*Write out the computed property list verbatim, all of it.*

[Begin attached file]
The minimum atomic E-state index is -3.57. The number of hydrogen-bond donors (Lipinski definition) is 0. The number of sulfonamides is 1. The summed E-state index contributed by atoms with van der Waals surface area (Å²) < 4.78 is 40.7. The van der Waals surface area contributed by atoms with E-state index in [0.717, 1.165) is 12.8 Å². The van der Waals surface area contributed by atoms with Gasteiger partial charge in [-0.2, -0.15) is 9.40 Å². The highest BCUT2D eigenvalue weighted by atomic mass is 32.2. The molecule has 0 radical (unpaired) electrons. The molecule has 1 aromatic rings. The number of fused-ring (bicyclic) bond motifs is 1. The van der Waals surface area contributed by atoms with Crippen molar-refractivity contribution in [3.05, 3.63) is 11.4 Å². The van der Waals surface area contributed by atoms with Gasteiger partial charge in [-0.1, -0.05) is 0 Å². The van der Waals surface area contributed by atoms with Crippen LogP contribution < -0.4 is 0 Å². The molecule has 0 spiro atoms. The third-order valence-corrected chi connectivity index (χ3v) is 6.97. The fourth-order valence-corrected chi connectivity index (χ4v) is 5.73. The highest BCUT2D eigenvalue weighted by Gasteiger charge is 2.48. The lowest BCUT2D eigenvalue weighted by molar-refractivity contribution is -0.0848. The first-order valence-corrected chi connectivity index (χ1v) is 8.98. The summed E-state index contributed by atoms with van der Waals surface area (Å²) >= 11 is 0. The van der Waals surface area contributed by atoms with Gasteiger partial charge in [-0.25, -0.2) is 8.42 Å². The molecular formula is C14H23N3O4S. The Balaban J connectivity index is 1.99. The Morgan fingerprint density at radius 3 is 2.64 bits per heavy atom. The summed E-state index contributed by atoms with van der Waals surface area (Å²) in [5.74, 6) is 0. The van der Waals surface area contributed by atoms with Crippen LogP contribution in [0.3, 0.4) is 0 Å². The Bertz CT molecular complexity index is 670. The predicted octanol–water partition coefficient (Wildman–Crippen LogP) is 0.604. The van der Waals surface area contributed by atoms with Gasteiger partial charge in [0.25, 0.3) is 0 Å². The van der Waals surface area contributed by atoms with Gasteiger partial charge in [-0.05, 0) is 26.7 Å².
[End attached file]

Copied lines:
The minimum atomic E-state index is -3.57. The number of hydrogen-bond donors (Lipinski definition) is 0. The number of sulfonamides is 1. The summed E-state index contributed by atoms with van der Waals surface area (Å²) < 4.78 is 40.7. The van der Waals surface area contributed by atoms with E-state index in [0.717, 1.165) is 12.8 Å². The van der Waals surface area contributed by atoms with Gasteiger partial charge in [-0.2, -0.15) is 9.40 Å². The highest BCUT2D eigenvalue weighted by atomic mass is 32.2. The molecule has 0 radical (unpaired) electrons. The molecule has 1 aromatic rings. The number of fused-ring (bicyclic) bond motifs is 1. The van der Waals surface area contributed by atoms with Crippen molar-refractivity contribution in [3.05, 3.63) is 11.4 Å². The van der Waals surface area contributed by atoms with Gasteiger partial charge in [-0.1, -0.05) is 0 Å². The van der Waals surface area contributed by atoms with Crippen LogP contribution < -0.4 is 0 Å². The molecule has 0 spiro atoms. The third-order valence-corrected chi connectivity index (χ3v) is 6.97. The fourth-order valence-corrected chi connectivity index (χ4v) is 5.73. The highest BCUT2D eigenvalue weighted by Gasteiger charge is 2.48. The lowest BCUT2D eigenvalue weighted by molar-refractivity contribution is -0.0848. The first-order valence-corrected chi connectivity index (χ1v) is 8.98. The summed E-state index contributed by atoms with van der Waals surface area (Å²) >= 11 is 0. The van der Waals surface area contributed by atoms with Gasteiger partial charge in [-0.25, -0.2) is 8.42 Å². The molecular formula is C14H23N3O4S. The Balaban J connectivity index is 1.99. The Morgan fingerprint density at radius 3 is 2.64 bits per heavy atom. The summed E-state index contributed by atoms with van der Waals surface area (Å²) in [5.74, 6) is 0. The van der Waals surface area contributed by atoms with Crippen LogP contribution in [0.3, 0.4) is 0 Å². The Bertz CT molecular complexity index is 670. The predicted octanol–water partition coefficient (Wildman–Crippen LogP) is 0.604. The van der Waals surface area contributed by atoms with Gasteiger partial charge in [0.25, 0.3) is 0 Å². The van der Waals surface area contributed by atoms with Gasteiger partial charge in [-0.05, 0) is 26.7 Å².